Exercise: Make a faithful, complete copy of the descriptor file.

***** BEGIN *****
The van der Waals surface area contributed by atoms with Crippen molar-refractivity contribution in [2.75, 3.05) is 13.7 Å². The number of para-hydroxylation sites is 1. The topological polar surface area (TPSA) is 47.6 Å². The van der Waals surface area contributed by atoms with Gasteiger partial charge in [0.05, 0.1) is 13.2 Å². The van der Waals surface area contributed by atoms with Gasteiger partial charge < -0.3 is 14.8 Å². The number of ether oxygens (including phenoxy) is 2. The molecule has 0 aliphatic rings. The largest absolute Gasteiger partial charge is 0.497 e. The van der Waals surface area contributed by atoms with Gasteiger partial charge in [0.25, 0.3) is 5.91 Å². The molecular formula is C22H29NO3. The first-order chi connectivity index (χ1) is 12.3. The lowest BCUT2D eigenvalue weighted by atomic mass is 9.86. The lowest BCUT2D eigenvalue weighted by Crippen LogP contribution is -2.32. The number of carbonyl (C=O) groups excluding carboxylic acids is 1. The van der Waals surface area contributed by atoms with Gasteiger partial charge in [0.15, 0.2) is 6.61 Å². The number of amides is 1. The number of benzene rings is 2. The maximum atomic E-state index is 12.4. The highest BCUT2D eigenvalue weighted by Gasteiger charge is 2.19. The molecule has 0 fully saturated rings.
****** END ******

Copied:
The van der Waals surface area contributed by atoms with Crippen molar-refractivity contribution in [2.75, 3.05) is 13.7 Å². The number of para-hydroxylation sites is 1. The topological polar surface area (TPSA) is 47.6 Å². The van der Waals surface area contributed by atoms with Gasteiger partial charge in [0.05, 0.1) is 13.2 Å². The van der Waals surface area contributed by atoms with Gasteiger partial charge < -0.3 is 14.8 Å². The number of ether oxygens (including phenoxy) is 2. The molecule has 0 aliphatic rings. The largest absolute Gasteiger partial charge is 0.497 e. The van der Waals surface area contributed by atoms with Gasteiger partial charge in [0.25, 0.3) is 5.91 Å². The molecular formula is C22H29NO3. The first-order chi connectivity index (χ1) is 12.3. The lowest BCUT2D eigenvalue weighted by atomic mass is 9.86. The lowest BCUT2D eigenvalue weighted by Crippen LogP contribution is -2.32. The number of carbonyl (C=O) groups excluding carboxylic acids is 1. The van der Waals surface area contributed by atoms with Gasteiger partial charge in [0.15, 0.2) is 6.61 Å². The number of amides is 1. The number of benzene rings is 2. The maximum atomic E-state index is 12.4. The highest BCUT2D eigenvalue weighted by Gasteiger charge is 2.19. The molecule has 0 fully saturated rings.